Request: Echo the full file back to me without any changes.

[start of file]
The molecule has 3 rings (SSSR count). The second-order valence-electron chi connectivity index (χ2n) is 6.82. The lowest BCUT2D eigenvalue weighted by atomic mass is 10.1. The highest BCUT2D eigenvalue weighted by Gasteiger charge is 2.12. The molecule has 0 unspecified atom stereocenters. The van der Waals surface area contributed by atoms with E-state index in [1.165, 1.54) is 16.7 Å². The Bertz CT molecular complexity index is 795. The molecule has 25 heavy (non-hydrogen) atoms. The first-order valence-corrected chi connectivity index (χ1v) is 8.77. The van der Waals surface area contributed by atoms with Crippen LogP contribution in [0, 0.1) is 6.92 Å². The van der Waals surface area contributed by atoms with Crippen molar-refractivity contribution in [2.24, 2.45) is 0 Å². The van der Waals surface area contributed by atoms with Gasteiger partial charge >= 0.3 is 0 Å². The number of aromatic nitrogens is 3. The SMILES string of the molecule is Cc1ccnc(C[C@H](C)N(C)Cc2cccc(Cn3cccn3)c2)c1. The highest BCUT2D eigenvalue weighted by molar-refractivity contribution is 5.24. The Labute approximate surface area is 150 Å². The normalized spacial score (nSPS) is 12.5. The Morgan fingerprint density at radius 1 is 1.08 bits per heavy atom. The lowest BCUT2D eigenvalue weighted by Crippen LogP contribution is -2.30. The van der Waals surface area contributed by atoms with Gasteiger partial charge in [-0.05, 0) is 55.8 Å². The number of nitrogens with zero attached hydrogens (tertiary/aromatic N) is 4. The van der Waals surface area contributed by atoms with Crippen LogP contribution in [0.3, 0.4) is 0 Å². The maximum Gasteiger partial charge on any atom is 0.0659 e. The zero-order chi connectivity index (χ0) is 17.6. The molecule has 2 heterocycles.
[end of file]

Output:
The molecule has 3 rings (SSSR count). The second-order valence-electron chi connectivity index (χ2n) is 6.82. The lowest BCUT2D eigenvalue weighted by atomic mass is 10.1. The highest BCUT2D eigenvalue weighted by Gasteiger charge is 2.12. The molecule has 0 unspecified atom stereocenters. The van der Waals surface area contributed by atoms with E-state index in [1.165, 1.54) is 16.7 Å². The Bertz CT molecular complexity index is 795. The molecule has 25 heavy (non-hydrogen) atoms. The first-order valence-corrected chi connectivity index (χ1v) is 8.77. The van der Waals surface area contributed by atoms with Crippen LogP contribution in [0, 0.1) is 6.92 Å². The van der Waals surface area contributed by atoms with Crippen molar-refractivity contribution in [2.24, 2.45) is 0 Å². The van der Waals surface area contributed by atoms with Gasteiger partial charge >= 0.3 is 0 Å². The number of aromatic nitrogens is 3. The SMILES string of the molecule is Cc1ccnc(C[C@H](C)N(C)Cc2cccc(Cn3cccn3)c2)c1. The highest BCUT2D eigenvalue weighted by molar-refractivity contribution is 5.24. The Labute approximate surface area is 150 Å². The normalized spacial score (nSPS) is 12.5. The Morgan fingerprint density at radius 1 is 1.08 bits per heavy atom. The lowest BCUT2D eigenvalue weighted by Crippen LogP contribution is -2.30. The van der Waals surface area contributed by atoms with Gasteiger partial charge in [-0.05, 0) is 55.8 Å². The number of nitrogens with zero attached hydrogens (tertiary/aromatic N) is 4. The van der Waals surface area contributed by atoms with Crippen LogP contribution in [0.3, 0.4) is 0 Å². The maximum Gasteiger partial charge on any atom is 0.0659 e. The zero-order chi connectivity index (χ0) is 17.6. The molecule has 2 heterocycles.